I used a "barrel in a barrel technique". You put the residues in one barrel, which you place upside-down in a larger barrel, so that it creates a limited oxygen environment. You surround the small barrel with fuel to heat it, which you put also in the large barrel. This larger barrel has small holes at the bottom, which draw in air to get the fuel going.

Once the trash in the small barrel starts to pyrolyse, it releases pyrolysis gases, which escape from the bottom. At this bottom, you now find hot fuel, which burns off the pyrolysis gases.

After a while, you only have pyrolysis gases coming from the trash, which suffice to keep the reaction going.

When all the gases are burned off, you have charcoal.

See link for this very simple process.

I will put up some pics of my own charcoal maker, soon.


The Solar Still is certainly interesting, but it works with much higher temperatures. It's basically solar-chemical processing, which is an old field of research.

See the huge solar furnaces that are used for research into solar-chemical biomass conversion. Because they can reach such high temperatures, they can basically destroy anything. They're also used as experimental aluminium smelters.
-- django, Sep 18 2008

1: What was the starting material for the charcoal pellets in the video?

2: What happens if you include plastic in the crop waste feedstock?

3: If it is easy (and it sounds easy), why aren't third worlders doing this already? Has no-one thought of it? If I were a charcoal maker, and it was hard for me to get the stuff I usually made charcoal from, I would try making it out of something else.
-- bungston, Sep 19 2008

[Bungston] good questions.

1. the trash I used were green twigs, dried tall grass and leaves. Because I'm not in a tropical country for the moment, I haven't experimented with the suggested feedstocks. But I've tried to find materials that resemble these (e.g. the twigs I used were similar to cassava twigs in density and thickness - chemical composition may of course be very different.)

I just wanted to try to make charcoal out of non-wood feedstock.

2. Plastic would melt and carbonise too.

3. I think third worlder's are not doing it because they just don't know the technique. There's one NGO, called ARTI, which won the Ashden Awards for developing a similar technique to use sugarcane tops instead of wood - I think.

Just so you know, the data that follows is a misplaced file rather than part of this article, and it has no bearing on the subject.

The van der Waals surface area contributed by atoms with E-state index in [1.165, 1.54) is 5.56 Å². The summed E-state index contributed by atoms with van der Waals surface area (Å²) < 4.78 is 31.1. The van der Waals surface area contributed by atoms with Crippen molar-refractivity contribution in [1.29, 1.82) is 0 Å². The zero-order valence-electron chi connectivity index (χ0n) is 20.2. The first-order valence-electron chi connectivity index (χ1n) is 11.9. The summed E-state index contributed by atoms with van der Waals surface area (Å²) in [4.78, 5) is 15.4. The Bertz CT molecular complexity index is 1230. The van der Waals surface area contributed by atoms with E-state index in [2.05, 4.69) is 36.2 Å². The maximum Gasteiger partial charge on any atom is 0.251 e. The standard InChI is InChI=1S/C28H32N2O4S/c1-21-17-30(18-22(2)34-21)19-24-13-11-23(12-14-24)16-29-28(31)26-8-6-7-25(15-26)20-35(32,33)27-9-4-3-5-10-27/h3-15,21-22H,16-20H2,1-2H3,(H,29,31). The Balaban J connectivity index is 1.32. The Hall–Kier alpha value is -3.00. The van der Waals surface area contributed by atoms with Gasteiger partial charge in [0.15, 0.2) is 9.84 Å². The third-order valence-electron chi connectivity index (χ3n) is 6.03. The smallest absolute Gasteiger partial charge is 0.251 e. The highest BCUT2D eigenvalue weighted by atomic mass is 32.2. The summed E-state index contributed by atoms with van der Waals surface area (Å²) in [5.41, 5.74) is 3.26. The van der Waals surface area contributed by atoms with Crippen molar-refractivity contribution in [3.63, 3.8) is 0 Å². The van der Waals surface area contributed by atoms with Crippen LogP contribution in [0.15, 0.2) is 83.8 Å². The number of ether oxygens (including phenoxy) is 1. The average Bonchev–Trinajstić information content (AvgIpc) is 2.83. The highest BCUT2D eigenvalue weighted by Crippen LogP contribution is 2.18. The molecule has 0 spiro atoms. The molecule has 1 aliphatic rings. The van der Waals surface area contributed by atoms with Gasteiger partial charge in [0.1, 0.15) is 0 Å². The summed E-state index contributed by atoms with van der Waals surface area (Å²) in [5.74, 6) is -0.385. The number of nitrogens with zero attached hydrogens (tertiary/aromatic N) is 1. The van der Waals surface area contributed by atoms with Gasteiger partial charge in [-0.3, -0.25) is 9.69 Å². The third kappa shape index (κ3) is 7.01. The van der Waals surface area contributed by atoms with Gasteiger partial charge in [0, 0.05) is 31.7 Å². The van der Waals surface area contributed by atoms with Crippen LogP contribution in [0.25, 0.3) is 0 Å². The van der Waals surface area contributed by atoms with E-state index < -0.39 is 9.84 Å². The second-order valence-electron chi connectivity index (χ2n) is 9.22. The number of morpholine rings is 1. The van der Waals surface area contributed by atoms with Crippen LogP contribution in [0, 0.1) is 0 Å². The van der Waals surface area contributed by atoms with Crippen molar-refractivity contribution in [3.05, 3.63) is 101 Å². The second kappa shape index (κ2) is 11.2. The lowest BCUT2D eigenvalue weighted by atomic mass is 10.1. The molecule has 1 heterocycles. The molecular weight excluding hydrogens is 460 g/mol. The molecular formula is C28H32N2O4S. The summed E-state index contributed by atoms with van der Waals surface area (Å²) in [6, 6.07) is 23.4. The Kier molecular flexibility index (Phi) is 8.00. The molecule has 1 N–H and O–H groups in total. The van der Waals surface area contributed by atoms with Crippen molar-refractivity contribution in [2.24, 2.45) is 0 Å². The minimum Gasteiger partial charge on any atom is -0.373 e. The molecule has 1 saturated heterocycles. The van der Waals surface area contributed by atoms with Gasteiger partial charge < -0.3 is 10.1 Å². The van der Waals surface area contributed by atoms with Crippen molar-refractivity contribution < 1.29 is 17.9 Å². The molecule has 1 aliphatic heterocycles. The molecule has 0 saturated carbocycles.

Perhaps they're not doing it because they couldn't imagine using cassava starch as a binder - it's basically food, and maybe that puts them off. However, from my test it looks like you need only very limited quantities of it.

Finally, a reason could be that it is labor-intensive. The local circumstances might make it so that gathering wood is less of a burden, even though you may need to walk long distances.

A field trip should be organised to find all this out. Maybe [MaxwellBuchanan] should come along and study whether indeed it might be more economic and efficient to scale things up. I'd definitely invite [scad mientist] too, because he will look at opportunities for micro-finance and micro-enterprise...!
-- django, Sep 19 2008

This is slick. Other thoughts.

1: How much heat is required to generate the charcoal? I see in your link you use firewood to fuel it. After a first run with firewood, can you fuel the double-bucket cooker with pellets from a previous run and produce more pellets than it consumes? This sort of thing is where scaleups might be more efficient.

1.5: I have linked what I thought was a truly halfbaked scheme (my home charcoal distiller) but actually your 2 bucket system is 90% of it. If you filled the outer bucket with scrap metal, could you power charcoal production with a fresnel lens? Could you omit the outer bucket and place the inner bucket (now directly heated by fresnel) upside-down in a tray of sand, to allow exit of pressured pyrolysis gas but limit entry of air? If so you sidestep the need for firewood. You could still cook dinner on top. But you still might need a field trip as I am not sure how sunny it gets in Belgium.

2: Other binders. As you say, cassava is food. Clay is a binder for other uses. Maybe these pellets can be agnostic as regards binders.

3: Poop. It is labor intensive to collect ag waste from fields (less so at sites where it is processed). Poop from domestic animals in a pen must be collected anyway. Cow / goat / elephant / sheep poop would be a good feedstock. You could find that in Belgium.

4. I do not think your pellets would be hydrophobic. I think they would be very hydrophilic because the components are hydrophilic. I think they will fall apart in conditions of humidity. I still like them.
-- bungston, Sep 19 2008

on watching the slide show I see that the charcoal must be cooked with the cassava starch. This cooking could be done using the heat from a subsequent batch, instead of using that heat to cook dinner in a wok.
-- bungston, Sep 19 2008

[Bungstong] the idea to use the heat from the fire of the pyrolysis gases, to cook a batch of charcoal with cassava, is a good idea.

Because to cook the charcoal + water + cassava starch, you need to bring it to boiling point.

Until now I only used the heat from the combusting pyrolysis gases to dry my feedstock. But you don't need such high temperatures to dry feedstock, you can let it dry in the sun, and use the high temps for cooking the charcoal and water and cassava.

I will try it out and take some pics.
-- django, Sep 20 2008

For [scad mientist] and others who may be interested: I added the slideshow showing the feedstock and how to turn it into charcoal with the "barrel in a barrel" technique.

Note that, when the pyrolysis gases escape, they burn very cleanly.
-- django, Sep 21 2008

I wonder how much the heat from the fire of the pyrolysis gases contributes to heating and creating the charcoal? How much do they add over the firewood alone?

If they only burn on escaping and encountering oxygen, much heat is probably generated above the level where it can heat the inner bucket and contribute to charcoalification. Fine for cooking on top, but ideally this heat could save on firewood or other fuel needed to make the charcoal.

I am reminded of the hamburger cooking method which uses a piece of newspaper as fuel, the fire from that point on being fueled by grease escaping the cooking hamburger above.
-- bungston, Sep 26 2008

The problem with this is it's entirely baked : charcoal briquettes are made out of junk like straw - carbonised, compressed and glued together with starch.

I pointed this out some time ago, but I see that my annotation was deleted.
-- Loris, Jun 01 2009

random, halfbakery